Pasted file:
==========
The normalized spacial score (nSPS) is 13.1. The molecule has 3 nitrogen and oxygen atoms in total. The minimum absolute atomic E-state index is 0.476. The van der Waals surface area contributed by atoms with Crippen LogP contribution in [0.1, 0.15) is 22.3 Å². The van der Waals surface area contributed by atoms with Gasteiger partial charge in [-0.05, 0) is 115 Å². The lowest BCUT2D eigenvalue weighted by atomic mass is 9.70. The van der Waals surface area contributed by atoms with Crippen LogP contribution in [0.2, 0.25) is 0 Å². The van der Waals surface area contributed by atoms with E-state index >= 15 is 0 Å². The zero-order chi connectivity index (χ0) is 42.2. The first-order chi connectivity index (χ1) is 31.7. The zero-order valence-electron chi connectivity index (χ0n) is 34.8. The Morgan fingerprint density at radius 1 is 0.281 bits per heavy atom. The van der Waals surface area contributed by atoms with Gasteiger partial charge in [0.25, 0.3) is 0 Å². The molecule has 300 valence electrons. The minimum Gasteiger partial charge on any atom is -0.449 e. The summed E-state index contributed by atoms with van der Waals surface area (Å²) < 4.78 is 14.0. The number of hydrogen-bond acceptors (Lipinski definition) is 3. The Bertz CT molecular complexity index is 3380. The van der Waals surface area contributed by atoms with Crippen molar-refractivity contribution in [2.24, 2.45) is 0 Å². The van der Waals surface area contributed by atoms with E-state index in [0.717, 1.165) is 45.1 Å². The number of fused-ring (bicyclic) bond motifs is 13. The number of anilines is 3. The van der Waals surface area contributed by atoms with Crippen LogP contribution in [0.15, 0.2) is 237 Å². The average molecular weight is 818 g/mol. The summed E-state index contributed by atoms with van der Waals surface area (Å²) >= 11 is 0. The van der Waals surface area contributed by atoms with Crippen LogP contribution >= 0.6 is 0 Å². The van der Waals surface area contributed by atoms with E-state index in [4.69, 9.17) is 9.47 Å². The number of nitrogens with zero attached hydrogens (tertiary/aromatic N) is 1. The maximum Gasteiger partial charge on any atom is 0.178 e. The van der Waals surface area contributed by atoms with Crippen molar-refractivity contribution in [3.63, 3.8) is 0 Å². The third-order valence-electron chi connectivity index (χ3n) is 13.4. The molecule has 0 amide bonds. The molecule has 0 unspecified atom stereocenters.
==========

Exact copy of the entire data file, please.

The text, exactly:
The normalized spacial score (nSPS) is 13.1. The molecule has 3 nitrogen and oxygen atoms in total. The minimum absolute atomic E-state index is 0.476. The van der Waals surface area contributed by atoms with Crippen LogP contribution in [0.1, 0.15) is 22.3 Å². The van der Waals surface area contributed by atoms with Gasteiger partial charge in [-0.05, 0) is 115 Å². The lowest BCUT2D eigenvalue weighted by atomic mass is 9.70. The van der Waals surface area contributed by atoms with Crippen LogP contribution in [0.2, 0.25) is 0 Å². The van der Waals surface area contributed by atoms with E-state index >= 15 is 0 Å². The zero-order chi connectivity index (χ0) is 42.2. The first-order chi connectivity index (χ1) is 31.7. The zero-order valence-electron chi connectivity index (χ0n) is 34.8. The Morgan fingerprint density at radius 1 is 0.281 bits per heavy atom. The van der Waals surface area contributed by atoms with Gasteiger partial charge in [0.25, 0.3) is 0 Å². The molecule has 300 valence electrons. The minimum Gasteiger partial charge on any atom is -0.449 e. The summed E-state index contributed by atoms with van der Waals surface area (Å²) < 4.78 is 14.0. The number of hydrogen-bond acceptors (Lipinski definition) is 3. The Bertz CT molecular complexity index is 3380. The van der Waals surface area contributed by atoms with Crippen molar-refractivity contribution in [2.24, 2.45) is 0 Å². The van der Waals surface area contributed by atoms with E-state index in [0.717, 1.165) is 45.1 Å². The number of fused-ring (bicyclic) bond motifs is 13. The number of anilines is 3. The van der Waals surface area contributed by atoms with Crippen LogP contribution in [0.15, 0.2) is 237 Å². The average molecular weight is 818 g/mol. The summed E-state index contributed by atoms with van der Waals surface area (Å²) >= 11 is 0. The van der Waals surface area contributed by atoms with Crippen LogP contribution >= 0.6 is 0 Å². The van der Waals surface area contributed by atoms with E-state index in [4.69, 9.17) is 9.47 Å². The number of nitrogens with zero attached hydrogens (tertiary/aromatic N) is 1. The maximum Gasteiger partial charge on any atom is 0.178 e. The van der Waals surface area contributed by atoms with Crippen molar-refractivity contribution in [3.63, 3.8) is 0 Å². The third-order valence-electron chi connectivity index (χ3n) is 13.4. The molecule has 0 amide bonds. The molecule has 0 unspecified atom stereocenters.